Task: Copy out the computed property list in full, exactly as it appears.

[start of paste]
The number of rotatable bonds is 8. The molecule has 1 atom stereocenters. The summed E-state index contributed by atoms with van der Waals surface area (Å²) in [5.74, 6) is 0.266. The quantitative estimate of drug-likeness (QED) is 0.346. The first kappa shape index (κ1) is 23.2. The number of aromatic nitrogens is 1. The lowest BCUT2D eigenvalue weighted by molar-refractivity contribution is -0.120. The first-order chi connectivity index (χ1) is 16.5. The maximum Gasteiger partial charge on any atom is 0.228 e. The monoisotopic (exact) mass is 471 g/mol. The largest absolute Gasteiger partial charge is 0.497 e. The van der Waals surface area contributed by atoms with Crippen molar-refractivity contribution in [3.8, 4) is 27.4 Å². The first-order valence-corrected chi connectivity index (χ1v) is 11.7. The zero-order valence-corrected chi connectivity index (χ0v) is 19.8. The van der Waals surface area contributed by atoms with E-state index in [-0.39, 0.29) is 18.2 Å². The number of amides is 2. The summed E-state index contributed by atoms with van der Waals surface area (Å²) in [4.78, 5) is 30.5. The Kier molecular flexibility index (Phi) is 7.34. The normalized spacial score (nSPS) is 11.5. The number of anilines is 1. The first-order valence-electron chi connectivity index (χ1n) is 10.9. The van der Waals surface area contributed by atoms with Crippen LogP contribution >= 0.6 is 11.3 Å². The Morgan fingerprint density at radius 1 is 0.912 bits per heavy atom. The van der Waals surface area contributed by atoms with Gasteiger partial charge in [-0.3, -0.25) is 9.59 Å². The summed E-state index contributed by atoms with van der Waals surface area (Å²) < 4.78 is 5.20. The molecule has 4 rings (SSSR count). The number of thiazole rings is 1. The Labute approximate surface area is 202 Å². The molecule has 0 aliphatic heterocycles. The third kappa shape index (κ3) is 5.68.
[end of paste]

The number of rotatable bonds is 8. The molecule has 1 atom stereocenters. The summed E-state index contributed by atoms with van der Waals surface area (Å²) in [5.74, 6) is 0.266. The quantitative estimate of drug-likeness (QED) is 0.346. The first kappa shape index (κ1) is 23.2. The number of aromatic nitrogens is 1. The lowest BCUT2D eigenvalue weighted by molar-refractivity contribution is -0.120. The first-order chi connectivity index (χ1) is 16.5. The maximum Gasteiger partial charge on any atom is 0.228 e. The monoisotopic (exact) mass is 471 g/mol. The largest absolute Gasteiger partial charge is 0.497 e. The van der Waals surface area contributed by atoms with Crippen molar-refractivity contribution in [3.8, 4) is 27.4 Å². The first-order valence-corrected chi connectivity index (χ1v) is 11.7. The zero-order valence-corrected chi connectivity index (χ0v) is 19.8. The van der Waals surface area contributed by atoms with E-state index in [-0.39, 0.29) is 18.2 Å². The number of amides is 2. The summed E-state index contributed by atoms with van der Waals surface area (Å²) in [4.78, 5) is 30.5. The Kier molecular flexibility index (Phi) is 7.34. The normalized spacial score (nSPS) is 11.5. The number of anilines is 1. The first-order valence-electron chi connectivity index (χ1n) is 10.9. The van der Waals surface area contributed by atoms with Crippen LogP contribution >= 0.6 is 11.3 Å². The Morgan fingerprint density at radius 1 is 0.912 bits per heavy atom. The van der Waals surface area contributed by atoms with Gasteiger partial charge in [-0.3, -0.25) is 9.59 Å². The summed E-state index contributed by atoms with van der Waals surface area (Å²) < 4.78 is 5.20. The molecule has 4 rings (SSSR count). The number of thiazole rings is 1. The Labute approximate surface area is 202 Å². The molecule has 0 aliphatic heterocycles. The third kappa shape index (κ3) is 5.68.